What is 'Deposit Insurance Fund (DIF)'

The Deposit Insurance Fund is devoted to insuring the deposits of individuals covered by the Federal Deposit Insurance Corporation (FDIC). The Deposit Insurance Fund (DIF) is set aside to pay back the money lost due to the failure of a financial institution. The DIF is funded by insurance payments made by banks. 

BREAKING DOWN 'Deposit Insurance Fund (DIF)'

Account holders at banks feel more secure if their deposits are insured, and the Deposit Insurance Fund provides the assurance they are. For example, if your bank closed its doors in 2009, you would be covered up to $250,000. This reduces the same type of fear that caused the bank run in the 1930s. A common use of the DIF account balance is to compare it to the total assets of banks on the "FDIC Problem Banks List," which is issued quarterly. The FDIC could not run out of money because it could borrow from the Treasury Department, but large losses would mean higher premiums for the remaining banks in the following years.

Recent Reforms of the Deposit Insurance Fund

The Dodd-Frank Wall Street Reform and Consumer Protection Act of 2010 (the Dodd-Frank Act) modified the FDIC's fund management practices by setting requirements for the Designated Reserve Ratio (DRR) and redefining the assessment base, which is used to calculate banks' quarterly assessments. The DRR ratio is the DIF balance divided by estimated insured deposits. Responding to these revisions, the FDIC developed a comprehensive, long-term plan to manage the DIF in a way that reduces pro-cyclicality while achieving moderate, steady assessment rates throughout economic and credit cycles and maintaining a positive fund balance in the event of a banking crisis. As part of this plan, the FDIC Board adopted the existing assessment rate schedules and a 2.0 percent DRR.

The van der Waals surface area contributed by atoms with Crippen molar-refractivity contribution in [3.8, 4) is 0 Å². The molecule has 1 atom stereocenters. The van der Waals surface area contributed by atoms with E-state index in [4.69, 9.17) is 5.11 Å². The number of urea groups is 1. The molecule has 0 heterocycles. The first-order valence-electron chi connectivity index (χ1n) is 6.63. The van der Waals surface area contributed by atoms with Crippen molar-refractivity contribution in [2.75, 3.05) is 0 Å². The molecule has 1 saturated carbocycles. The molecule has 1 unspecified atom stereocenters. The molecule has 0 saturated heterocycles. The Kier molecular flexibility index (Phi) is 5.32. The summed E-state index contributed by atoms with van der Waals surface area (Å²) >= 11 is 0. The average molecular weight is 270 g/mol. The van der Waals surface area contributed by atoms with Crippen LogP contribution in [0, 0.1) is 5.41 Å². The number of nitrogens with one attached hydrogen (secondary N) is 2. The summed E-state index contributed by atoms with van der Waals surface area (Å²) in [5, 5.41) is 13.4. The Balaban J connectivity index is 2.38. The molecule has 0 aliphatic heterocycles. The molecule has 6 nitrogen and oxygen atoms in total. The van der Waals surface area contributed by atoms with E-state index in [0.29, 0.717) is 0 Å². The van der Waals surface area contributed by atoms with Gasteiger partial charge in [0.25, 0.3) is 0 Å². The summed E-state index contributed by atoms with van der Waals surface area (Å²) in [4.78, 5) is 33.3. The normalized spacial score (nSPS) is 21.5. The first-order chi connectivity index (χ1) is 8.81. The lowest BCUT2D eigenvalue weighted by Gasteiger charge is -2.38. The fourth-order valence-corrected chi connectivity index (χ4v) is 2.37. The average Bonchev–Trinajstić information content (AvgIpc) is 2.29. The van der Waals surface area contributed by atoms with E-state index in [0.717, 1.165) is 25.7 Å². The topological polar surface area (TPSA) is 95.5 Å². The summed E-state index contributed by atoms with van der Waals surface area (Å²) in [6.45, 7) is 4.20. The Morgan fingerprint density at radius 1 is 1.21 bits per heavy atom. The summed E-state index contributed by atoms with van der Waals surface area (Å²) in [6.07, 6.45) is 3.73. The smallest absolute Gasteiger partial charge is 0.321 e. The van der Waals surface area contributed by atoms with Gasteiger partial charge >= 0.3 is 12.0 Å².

The Federal Deposit Insurance Act requires the FDIC's Board to set a target or DRR for the DIF annually. Since 2010, the Board has stuck with the 2.0 percent DRR each year. However, an analysis, using historical fund loss and simulated income data from 1950 to 2010, showed that the reserve ratio would have had to exceed 2.0 percent before the onset of the two crises that occurred during the last 30 years to have maintained both a positive fund balance and stable assessment rates throughout both crises. The FDIC views the 2.0 percent DRR as a long-term goal and the minimum level needed to withstand future crises of similar magnitude.

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